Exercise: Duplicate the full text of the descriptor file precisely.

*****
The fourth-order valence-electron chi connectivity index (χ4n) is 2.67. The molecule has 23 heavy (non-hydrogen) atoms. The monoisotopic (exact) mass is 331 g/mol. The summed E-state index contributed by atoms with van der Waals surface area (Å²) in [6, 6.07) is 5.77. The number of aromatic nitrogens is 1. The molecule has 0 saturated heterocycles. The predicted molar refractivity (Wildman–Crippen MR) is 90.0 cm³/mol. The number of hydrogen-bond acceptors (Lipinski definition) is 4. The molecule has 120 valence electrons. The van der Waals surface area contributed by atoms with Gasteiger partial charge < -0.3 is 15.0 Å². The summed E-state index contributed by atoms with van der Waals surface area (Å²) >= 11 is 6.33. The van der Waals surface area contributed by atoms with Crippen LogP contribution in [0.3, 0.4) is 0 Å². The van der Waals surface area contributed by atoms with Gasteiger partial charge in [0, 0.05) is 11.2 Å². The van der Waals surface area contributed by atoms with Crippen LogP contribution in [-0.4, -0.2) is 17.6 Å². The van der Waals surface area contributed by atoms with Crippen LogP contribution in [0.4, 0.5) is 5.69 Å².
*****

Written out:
The fourth-order valence-electron chi connectivity index (χ4n) is 2.67. The molecule has 23 heavy (non-hydrogen) atoms. The monoisotopic (exact) mass is 331 g/mol. The summed E-state index contributed by atoms with van der Waals surface area (Å²) in [6, 6.07) is 5.77. The number of aromatic nitrogens is 1. The molecule has 0 saturated heterocycles. The predicted molar refractivity (Wildman–Crippen MR) is 90.0 cm³/mol. The number of hydrogen-bond acceptors (Lipinski definition) is 4. The molecule has 120 valence electrons. The van der Waals surface area contributed by atoms with Gasteiger partial charge < -0.3 is 15.0 Å². The summed E-state index contributed by atoms with van der Waals surface area (Å²) >= 11 is 6.33. The van der Waals surface area contributed by atoms with Crippen LogP contribution in [0.3, 0.4) is 0 Å². The van der Waals surface area contributed by atoms with Gasteiger partial charge in [0, 0.05) is 11.2 Å². The van der Waals surface area contributed by atoms with Crippen LogP contribution in [-0.4, -0.2) is 17.6 Å². The van der Waals surface area contributed by atoms with Crippen LogP contribution in [0.4, 0.5) is 5.69 Å².